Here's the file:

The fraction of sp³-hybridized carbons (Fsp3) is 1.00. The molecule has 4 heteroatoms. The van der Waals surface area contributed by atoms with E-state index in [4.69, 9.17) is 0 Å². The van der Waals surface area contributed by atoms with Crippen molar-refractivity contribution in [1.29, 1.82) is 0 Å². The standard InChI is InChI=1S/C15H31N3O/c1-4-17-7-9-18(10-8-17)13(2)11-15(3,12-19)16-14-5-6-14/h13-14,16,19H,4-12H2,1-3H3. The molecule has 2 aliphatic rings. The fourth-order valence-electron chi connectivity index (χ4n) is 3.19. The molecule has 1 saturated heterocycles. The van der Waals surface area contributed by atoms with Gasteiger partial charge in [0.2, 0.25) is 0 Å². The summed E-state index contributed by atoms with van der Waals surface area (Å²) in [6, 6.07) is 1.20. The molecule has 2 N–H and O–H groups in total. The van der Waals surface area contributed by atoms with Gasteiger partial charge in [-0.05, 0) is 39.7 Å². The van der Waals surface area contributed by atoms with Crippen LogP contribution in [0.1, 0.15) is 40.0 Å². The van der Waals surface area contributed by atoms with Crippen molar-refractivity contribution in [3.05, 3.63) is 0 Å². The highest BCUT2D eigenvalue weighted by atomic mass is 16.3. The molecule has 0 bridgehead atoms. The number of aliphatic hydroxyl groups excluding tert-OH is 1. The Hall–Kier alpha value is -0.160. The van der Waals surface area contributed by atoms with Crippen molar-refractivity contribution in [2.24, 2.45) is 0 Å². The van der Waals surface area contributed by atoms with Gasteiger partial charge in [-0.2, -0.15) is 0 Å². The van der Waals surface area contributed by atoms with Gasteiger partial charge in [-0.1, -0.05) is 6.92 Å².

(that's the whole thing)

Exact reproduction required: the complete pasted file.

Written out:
The fraction of sp³-hybridized carbons (Fsp3) is 1.00. The molecule has 4 heteroatoms. The van der Waals surface area contributed by atoms with E-state index in [4.69, 9.17) is 0 Å². The van der Waals surface area contributed by atoms with Crippen molar-refractivity contribution in [1.29, 1.82) is 0 Å². The standard InChI is InChI=1S/C15H31N3O/c1-4-17-7-9-18(10-8-17)13(2)11-15(3,12-19)16-14-5-6-14/h13-14,16,19H,4-12H2,1-3H3. The molecule has 2 aliphatic rings. The fourth-order valence-electron chi connectivity index (χ4n) is 3.19. The molecule has 1 saturated heterocycles. The van der Waals surface area contributed by atoms with Gasteiger partial charge in [0.2, 0.25) is 0 Å². The summed E-state index contributed by atoms with van der Waals surface area (Å²) in [6, 6.07) is 1.20. The molecule has 2 N–H and O–H groups in total. The van der Waals surface area contributed by atoms with Gasteiger partial charge in [-0.05, 0) is 39.7 Å². The van der Waals surface area contributed by atoms with Crippen LogP contribution in [0.1, 0.15) is 40.0 Å². The van der Waals surface area contributed by atoms with Crippen molar-refractivity contribution in [3.05, 3.63) is 0 Å². The highest BCUT2D eigenvalue weighted by atomic mass is 16.3. The molecule has 0 bridgehead atoms. The number of aliphatic hydroxyl groups excluding tert-OH is 1. The Hall–Kier alpha value is -0.160. The van der Waals surface area contributed by atoms with Crippen molar-refractivity contribution in [2.24, 2.45) is 0 Å². The van der Waals surface area contributed by atoms with Gasteiger partial charge in [-0.2, -0.15) is 0 Å². The van der Waals surface area contributed by atoms with Gasteiger partial charge in [-0.1, -0.05) is 6.92 Å².